New Study Reveals Which State Cheats at Wordle the Most
Google searches for Wordle answers have nearly tripled since The New York Times bought the game in January
The fear of losing your precious Wordle streak can force a person to take part in some unspeakable, reprehensible acts — like cheating. Yes, Google searching the answer to the popular five-letter word guessing game is a cardinal sin in my book, but it looks like a whole lot of you are remorseless sinners.
A recent study conducted by WordFinderX — an online word helper for games like Scrabble and Wordle — found that cheating on Wordle’s daily puzzle is “at an all-time high.”
After analyzing Google Trends data over the past three months, the reference website found that Google searches for Wordle answers have nearly tripled since The New York Times acquired the game at the end of January. Considering how much it sold for, Wordle was obviously popping off prior to the undisclosed seven-figure acquisition of the word game, yet it appears cheating was remarkably low.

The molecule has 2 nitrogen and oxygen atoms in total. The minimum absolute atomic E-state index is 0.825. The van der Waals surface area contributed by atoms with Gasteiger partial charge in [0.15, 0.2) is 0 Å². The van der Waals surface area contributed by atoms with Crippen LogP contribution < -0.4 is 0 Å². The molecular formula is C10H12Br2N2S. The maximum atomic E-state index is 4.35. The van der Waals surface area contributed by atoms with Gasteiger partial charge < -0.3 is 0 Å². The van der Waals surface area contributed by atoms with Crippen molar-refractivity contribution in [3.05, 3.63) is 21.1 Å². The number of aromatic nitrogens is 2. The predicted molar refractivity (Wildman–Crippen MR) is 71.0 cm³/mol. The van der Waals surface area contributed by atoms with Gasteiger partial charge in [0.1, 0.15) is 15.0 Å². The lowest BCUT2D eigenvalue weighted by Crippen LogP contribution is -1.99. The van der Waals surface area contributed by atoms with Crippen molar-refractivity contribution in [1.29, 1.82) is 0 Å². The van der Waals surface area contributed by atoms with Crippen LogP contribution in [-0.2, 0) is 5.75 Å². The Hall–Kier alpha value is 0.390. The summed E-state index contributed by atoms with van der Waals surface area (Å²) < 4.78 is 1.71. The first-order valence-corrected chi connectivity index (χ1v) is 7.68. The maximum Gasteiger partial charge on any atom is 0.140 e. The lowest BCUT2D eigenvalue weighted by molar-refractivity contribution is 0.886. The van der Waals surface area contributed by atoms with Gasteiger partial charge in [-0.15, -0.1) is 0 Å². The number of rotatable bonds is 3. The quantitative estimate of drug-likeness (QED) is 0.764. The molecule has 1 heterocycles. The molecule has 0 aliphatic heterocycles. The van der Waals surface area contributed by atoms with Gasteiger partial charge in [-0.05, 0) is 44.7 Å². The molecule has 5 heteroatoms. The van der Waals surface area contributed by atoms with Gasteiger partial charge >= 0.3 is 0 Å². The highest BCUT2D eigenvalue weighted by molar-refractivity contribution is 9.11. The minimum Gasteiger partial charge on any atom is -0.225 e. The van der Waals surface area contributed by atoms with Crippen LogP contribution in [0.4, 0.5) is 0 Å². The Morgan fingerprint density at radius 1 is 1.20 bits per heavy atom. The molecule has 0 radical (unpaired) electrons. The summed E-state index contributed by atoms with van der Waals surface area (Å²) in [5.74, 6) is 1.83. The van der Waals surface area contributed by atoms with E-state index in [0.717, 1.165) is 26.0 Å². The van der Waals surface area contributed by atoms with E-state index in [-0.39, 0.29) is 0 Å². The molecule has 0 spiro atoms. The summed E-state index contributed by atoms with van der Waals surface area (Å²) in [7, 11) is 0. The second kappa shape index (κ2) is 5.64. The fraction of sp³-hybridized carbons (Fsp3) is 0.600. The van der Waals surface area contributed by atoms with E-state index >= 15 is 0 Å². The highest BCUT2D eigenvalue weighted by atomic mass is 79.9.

“Last December, search interest for the question ‘today’s wordle’ on Google was so low it registered a ‘0’ for search popularity,” the study states. (For reference, Google Trends compares search results on a topic and then scales them on a range of 0 to 100 based on a topic’s proportion to all searches on every topic.) By February 14, however, searches for Wordle solutions peaked, hitting 100 on Google’s scale.
For example, January 4’s Wordle was “SIEGE” and registered a lowly 1 on the scale. Fast forward to February 15’s “AROMA” and Feb. 19’s “SWILL” where those respective Wordle solutions reached 100.
There has been lots of speculation (including from yours truly) over whether The New York Times made Wordle harder. That theory has been debunked. Notably, The Times actually removed a few of Wordle’s guesses and solutions to make the game more accessible. Not to mention, pre-NYT Wordle still featured some tough words like TAPIR, KNOLL and QUERY.
That unlucky streak of hard-to-solve words in February is likely what prompted this impressive spike in cheating, along with the influx of new Wordle players. At the beginning of January, it was estimated that 300,000 people were playing Wordle daily. By the end of the month, that number leaped to three million.
The study also looked at which states have the most Wordle cheaters, along with the words they looked up. The findings have me quite disappointed in my fellow East Coasters:
- New Hampshire: Swill
- Rhode Island (tied): Caulk
- Vermont (tied): Tacit
- Washington, D.C.: Tacit
- Massachusetts: Dodge
- Maine: Dodge and Tacit
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